A solar flare, or an EMP ( Electro Magnetic Pulse ) can knock out all electricity and electronics across an entire continent. If this were to happen, we’re looking at power being out for months or YEARS.
First the food would run out, and then fuel. Factories would no longer be able to operate, trucks would no longer be able to refuel. Shipments would end, and medicines and necessities of life would cease to exist. Once this happens, it is no longer just a matter of turning on the lights again. A cascade failure of our entire society would occur, and the beast would be out of the box. It would be only days before police and firefighters stopped showing up to work, because they would be too busy taking care of and protecting their own families. Buildings would burn which would turn into entire cities reduced to ashes.
Whether it is for a small scale, or large scale disaster, we advise being prepared. Even if you are not part of a militia or security group and are just a simple family man. The survival of your family may depend on how long you can hold out without having to go out and forage. And for you survivalists, I’d like to point out something for consideration. During the Great Depression of the 1930’s, wild game was hunted to near extinction. I wouldn’t bet all of my plans on hunting for the survival of your families.
An often told old joke is that you do not need to outrun the Bear, you just have to be faster than the other guy. That being said, your first 30 days are going to be the most critical. If you can last the first 30 days, you will have done a lot better than the other guy. But after 30 days, you will be facing the most ruthless of those left alive. It is our strong recommendation to supply at a bare minimum, 90 days’ worth of food for each and every member of your family. Of this 90 day supply, we suggest 2 months of dry and canned goods. We’ll go over storable items and nutrition for this at a later time, but it is not difficult to build up a supply of some basic meal items. 40 pounds of pasta, or a hundred pounds of rice and beans can go a long way. But in addition to those 2 months of standard dry goods, we suggest 30 day supply of emergency freeze dried goods and meals. You will NOT be eating the freeze dried goods first. Start with the rice and beans, and macaroni, and canned meats. These items are heavy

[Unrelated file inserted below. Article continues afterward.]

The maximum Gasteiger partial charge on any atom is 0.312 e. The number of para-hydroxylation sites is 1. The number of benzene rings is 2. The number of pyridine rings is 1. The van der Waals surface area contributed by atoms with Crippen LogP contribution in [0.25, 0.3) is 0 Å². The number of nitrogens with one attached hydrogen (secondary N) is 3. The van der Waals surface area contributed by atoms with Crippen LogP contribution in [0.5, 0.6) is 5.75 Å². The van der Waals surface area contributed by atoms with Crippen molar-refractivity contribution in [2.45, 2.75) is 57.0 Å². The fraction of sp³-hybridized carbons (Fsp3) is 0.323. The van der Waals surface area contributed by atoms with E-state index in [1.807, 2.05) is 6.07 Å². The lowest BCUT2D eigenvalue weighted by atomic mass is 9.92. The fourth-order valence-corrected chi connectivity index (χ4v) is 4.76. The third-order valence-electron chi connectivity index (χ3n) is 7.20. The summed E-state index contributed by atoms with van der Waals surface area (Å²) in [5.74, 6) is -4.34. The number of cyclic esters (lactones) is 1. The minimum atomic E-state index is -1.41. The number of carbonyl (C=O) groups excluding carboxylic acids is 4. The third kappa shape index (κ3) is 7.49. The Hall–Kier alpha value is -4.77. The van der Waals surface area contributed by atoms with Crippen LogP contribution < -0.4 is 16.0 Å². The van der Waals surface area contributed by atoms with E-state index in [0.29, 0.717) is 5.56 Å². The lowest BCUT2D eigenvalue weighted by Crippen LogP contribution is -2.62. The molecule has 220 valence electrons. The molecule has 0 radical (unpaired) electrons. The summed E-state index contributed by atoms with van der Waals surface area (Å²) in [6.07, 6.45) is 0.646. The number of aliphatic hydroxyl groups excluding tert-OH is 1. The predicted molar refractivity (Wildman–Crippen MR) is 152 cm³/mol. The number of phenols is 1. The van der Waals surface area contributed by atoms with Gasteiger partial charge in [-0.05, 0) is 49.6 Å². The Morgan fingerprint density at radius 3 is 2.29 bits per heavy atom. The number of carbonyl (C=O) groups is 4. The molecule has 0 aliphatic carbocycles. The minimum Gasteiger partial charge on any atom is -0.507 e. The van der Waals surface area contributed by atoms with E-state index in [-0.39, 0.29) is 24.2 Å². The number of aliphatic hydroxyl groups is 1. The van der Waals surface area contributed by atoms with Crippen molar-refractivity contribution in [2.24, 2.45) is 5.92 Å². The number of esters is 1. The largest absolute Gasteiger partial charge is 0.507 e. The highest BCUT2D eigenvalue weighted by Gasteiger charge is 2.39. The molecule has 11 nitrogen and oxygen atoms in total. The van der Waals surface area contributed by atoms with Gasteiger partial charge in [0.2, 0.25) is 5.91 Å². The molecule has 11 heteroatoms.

and bulky and not easily transportable, and a years’ supply, while great if you can do it, will do no one any good in a bugout situation if you have to leave it behind. The freeze dried foods are your last resort if you are bugging in, but if you need to be mobile, that is what you are going to pack. Prepare for water needs to go along with them. Water purification of some sort, and a means for heating water to prepare meals on the go.
Many prepper or militia groups like to play soldier in the woods. They will stockpile guns and ammo, practice at the range or conduct tactical exercise with live ammo, or paintball or airsoft. We applaud organization on a community, county or State scale. We highly stress medical training and radio communications. But if you are looking to be a militia or Minuteman, Your teams may be out providing medical assistance for residents or security for local retailers, such as Oath Keepers did in Ferguson Missouri during rioting in 2015. Or perhaps you need to send out a squad to scout of dispatch marauders. Your team will be subject to the same conditions as law enforcement and firefighters. At the time when your team is needed, they may become scarce if you have not put together a plan that encompasses the entire family unit. No one is going out in the field if it leaves their families vulnerable, so don’t be short sighted. I have seen many groups trying to put together some kind of cache of stores for the whole group, and in my experience people planning for the unexpected often have trust issues. I personally am not giving anyone any of my money to buy supplies to be stored in a container on someone’s farm. It becomes a target for thieves, some of which may end up being your own team, and if you are unable to get to the location, it is a recipe for starvation.
Again, we believe in planning on the family scale. Whatever your situation or scenario, you cannot be of assistance to anyone if you or your family are starving. Look around. What can’t you live without? Whatever it is, it is your weakness and Achilles heel and it can be used against you. Don’t be put into a position of trading your guns and ammo for food, if you can help it. If you need to dispatch a team into the field, some people can be left behind to provide security, and if every family has a 90 day supply of food, it becomes much easier to contribute supplies to your field team on a mission.
George Washington knew this all too well. “An army marches on its stomach.” Don’t lose the fight before it has even begun.